What is Sleep Apnea?

Here’s a startling statistic: up to 80 percent of obstructive sleep apnea cases are undiagnosed. That’s a lot of people who are unaware they have a sleep disorder that can lead to serious health risks.

You might not know what sleep apnea is or that it’s more than something that just causes snoring. Many people are surprised to discover it’s a true health hazard that causes a seven-fold risk of heart attack, stroke, arrhythmia and sudden cardiac death.

Obstructive sleep apnea is multiple pauses in breathing while sleeping. Because you’re not breathing effectively, your oxygen saturation goes down and your brain “wakes up” because it thinks you aren’t breathing.

There are several factors that can increase your risk for developing the condition. The most significant risk factor is being obese. But other things that can increase your risk include having an enlarged neck; being male or a post-menopausal female; having high blood pressure; using alcohol, sedatives, marijuana or opioids; having diabetes, emphysema or hypothyroidism; having a heart issue, such as heart failure; or having a genetic condition, for example, Down syndrome.

Children and adults can have sleep apnea, but the symptoms are often different:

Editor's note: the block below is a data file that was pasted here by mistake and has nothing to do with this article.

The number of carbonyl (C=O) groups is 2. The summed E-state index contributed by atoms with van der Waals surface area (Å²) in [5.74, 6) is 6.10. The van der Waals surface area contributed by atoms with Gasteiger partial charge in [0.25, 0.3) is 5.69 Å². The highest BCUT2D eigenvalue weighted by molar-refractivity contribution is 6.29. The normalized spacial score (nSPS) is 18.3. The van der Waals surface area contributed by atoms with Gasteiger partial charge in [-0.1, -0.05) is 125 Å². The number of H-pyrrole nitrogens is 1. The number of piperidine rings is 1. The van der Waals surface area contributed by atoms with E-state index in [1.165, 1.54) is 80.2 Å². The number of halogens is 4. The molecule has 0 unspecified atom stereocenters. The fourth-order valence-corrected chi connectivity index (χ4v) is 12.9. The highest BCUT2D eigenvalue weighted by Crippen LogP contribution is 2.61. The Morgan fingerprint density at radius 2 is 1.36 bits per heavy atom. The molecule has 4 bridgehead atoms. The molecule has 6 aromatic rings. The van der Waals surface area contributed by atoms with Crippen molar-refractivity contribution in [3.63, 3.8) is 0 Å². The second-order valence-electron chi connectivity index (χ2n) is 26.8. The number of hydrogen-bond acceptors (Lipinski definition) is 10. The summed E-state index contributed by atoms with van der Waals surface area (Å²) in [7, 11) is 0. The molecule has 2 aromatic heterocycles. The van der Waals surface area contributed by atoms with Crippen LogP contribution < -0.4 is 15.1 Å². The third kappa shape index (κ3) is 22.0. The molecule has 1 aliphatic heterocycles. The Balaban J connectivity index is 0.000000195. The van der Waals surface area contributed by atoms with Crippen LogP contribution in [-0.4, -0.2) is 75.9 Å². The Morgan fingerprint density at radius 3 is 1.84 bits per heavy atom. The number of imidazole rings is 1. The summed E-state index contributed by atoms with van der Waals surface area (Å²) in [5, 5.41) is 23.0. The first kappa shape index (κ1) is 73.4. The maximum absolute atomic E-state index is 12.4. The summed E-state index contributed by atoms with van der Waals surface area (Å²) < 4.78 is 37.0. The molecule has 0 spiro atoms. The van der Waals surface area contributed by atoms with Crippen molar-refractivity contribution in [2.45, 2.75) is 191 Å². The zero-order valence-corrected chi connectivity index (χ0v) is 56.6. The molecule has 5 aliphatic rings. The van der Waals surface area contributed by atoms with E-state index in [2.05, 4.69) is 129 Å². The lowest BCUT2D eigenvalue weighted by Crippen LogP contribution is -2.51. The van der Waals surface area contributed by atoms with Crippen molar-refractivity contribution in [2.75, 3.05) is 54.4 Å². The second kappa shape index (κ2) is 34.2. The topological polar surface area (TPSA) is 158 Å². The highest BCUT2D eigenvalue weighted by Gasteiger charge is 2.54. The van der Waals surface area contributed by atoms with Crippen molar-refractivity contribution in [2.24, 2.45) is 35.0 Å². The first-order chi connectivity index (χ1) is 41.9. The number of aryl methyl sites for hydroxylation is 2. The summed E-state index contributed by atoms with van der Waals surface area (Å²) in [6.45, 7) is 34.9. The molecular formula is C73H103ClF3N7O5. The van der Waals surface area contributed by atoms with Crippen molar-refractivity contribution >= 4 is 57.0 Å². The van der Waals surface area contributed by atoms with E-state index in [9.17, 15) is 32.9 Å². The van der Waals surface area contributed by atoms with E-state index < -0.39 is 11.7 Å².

• Children: Snoring, attention deficit disorder, behavioral disorders, mood disorders, bed wetting, excessive sweating
  • Adults: Fatigue, daytime sleepiness, restless sleep, getting up to use the restroom in the middle of the night, dry mouth, headaches, sexual dysfunction

Talk to your primary care provider if you or a loved one has these symptoms. He or she can recommend a treatment plan or refer you to a sleep specialist.

Sleep apnea is typically diagnosed by conducting a sleep study. During the COVID-19 pandemic, we’ve been conducting more home sleep studies where patients use a small monitor and oxygen probe while sleeping. When they return their monitors, we are able to get information about their oxygen saturation levels while they slept. We also continue to do in-lab sleep studies, which allows us to place sensors on a patient’s head so we can tell when they are waking up and determine if it’s due to breathing difficulties.

Fortunately, there is effective treatment that can help relieve symptoms. CPAP (continuous positive airway pressure) is the gold standard in care for symptomatic mild, moderate and severe sleep apnea. It is a machine that connects to you by mouth and produces pressure to keep your airway passages open while you sleep.

Other treatments include a custom oral airway, which is a custom-fitted device that brings your jaw forward to help open up the posterior airway. We can also surgically open airway passages to help relieve sleep apnea.

Typically sleep apnea doesn’t go away. But there are lifestyle changes you can make to help manage the condition. This includes getting to a healthy weight, exercising daily, avoiding alcohol and sedative drugs, and treating underlying disease, such as hypothyroidism.

Edward-Elmhurst Health has three sleep labs that are dedicated to treating sleep disorders. With our help, you can take control of sleep apnea and get back to feeling rested and ready to face the day. To learn more about getting a sleep evaluation, visit us online or call 630-646-3940.